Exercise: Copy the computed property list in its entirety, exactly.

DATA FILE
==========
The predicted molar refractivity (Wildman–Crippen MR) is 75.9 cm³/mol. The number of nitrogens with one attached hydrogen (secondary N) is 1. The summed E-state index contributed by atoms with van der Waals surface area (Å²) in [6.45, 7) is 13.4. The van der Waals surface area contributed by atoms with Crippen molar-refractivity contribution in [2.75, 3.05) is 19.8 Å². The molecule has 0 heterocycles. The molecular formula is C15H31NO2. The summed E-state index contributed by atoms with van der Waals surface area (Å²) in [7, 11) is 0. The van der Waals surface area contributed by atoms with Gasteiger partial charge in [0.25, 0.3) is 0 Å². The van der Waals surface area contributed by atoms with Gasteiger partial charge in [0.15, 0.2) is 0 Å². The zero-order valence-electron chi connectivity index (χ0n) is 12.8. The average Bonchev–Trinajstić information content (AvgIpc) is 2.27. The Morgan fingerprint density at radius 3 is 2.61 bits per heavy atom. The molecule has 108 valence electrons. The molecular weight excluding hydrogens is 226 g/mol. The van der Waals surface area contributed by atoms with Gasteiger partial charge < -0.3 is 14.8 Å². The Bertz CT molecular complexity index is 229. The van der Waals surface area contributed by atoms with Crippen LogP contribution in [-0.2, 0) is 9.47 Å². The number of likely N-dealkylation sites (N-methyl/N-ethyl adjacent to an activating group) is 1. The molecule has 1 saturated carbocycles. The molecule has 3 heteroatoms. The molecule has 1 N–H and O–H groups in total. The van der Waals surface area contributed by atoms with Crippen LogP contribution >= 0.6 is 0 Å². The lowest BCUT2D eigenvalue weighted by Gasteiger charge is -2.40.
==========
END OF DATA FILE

The predicted molar refractivity (Wildman–Crippen MR) is 75.9 cm³/mol. The number of nitrogens with one attached hydrogen (secondary N) is 1. The summed E-state index contributed by atoms with van der Waals surface area (Å²) in [6.45, 7) is 13.4. The van der Waals surface area contributed by atoms with Crippen molar-refractivity contribution in [2.75, 3.05) is 19.8 Å². The molecule has 0 heterocycles. The molecular formula is C15H31NO2. The summed E-state index contributed by atoms with van der Waals surface area (Å²) in [7, 11) is 0. The van der Waals surface area contributed by atoms with Gasteiger partial charge in [0.25, 0.3) is 0 Å². The van der Waals surface area contributed by atoms with Gasteiger partial charge in [0.15, 0.2) is 0 Å². The zero-order valence-electron chi connectivity index (χ0n) is 12.8. The average Bonchev–Trinajstić information content (AvgIpc) is 2.27. The Morgan fingerprint density at radius 3 is 2.61 bits per heavy atom. The molecule has 108 valence electrons. The molecular weight excluding hydrogens is 226 g/mol. The van der Waals surface area contributed by atoms with Gasteiger partial charge < -0.3 is 14.8 Å². The Bertz CT molecular complexity index is 229. The van der Waals surface area contributed by atoms with Crippen LogP contribution in [-0.2, 0) is 9.47 Å². The number of likely N-dealkylation sites (N-methyl/N-ethyl adjacent to an activating group) is 1. The molecule has 1 saturated carbocycles. The molecule has 3 heteroatoms. The molecule has 1 N–H and O–H groups in total. The van der Waals surface area contributed by atoms with Crippen LogP contribution >= 0.6 is 0 Å². The lowest BCUT2D eigenvalue weighted by Gasteiger charge is -2.40.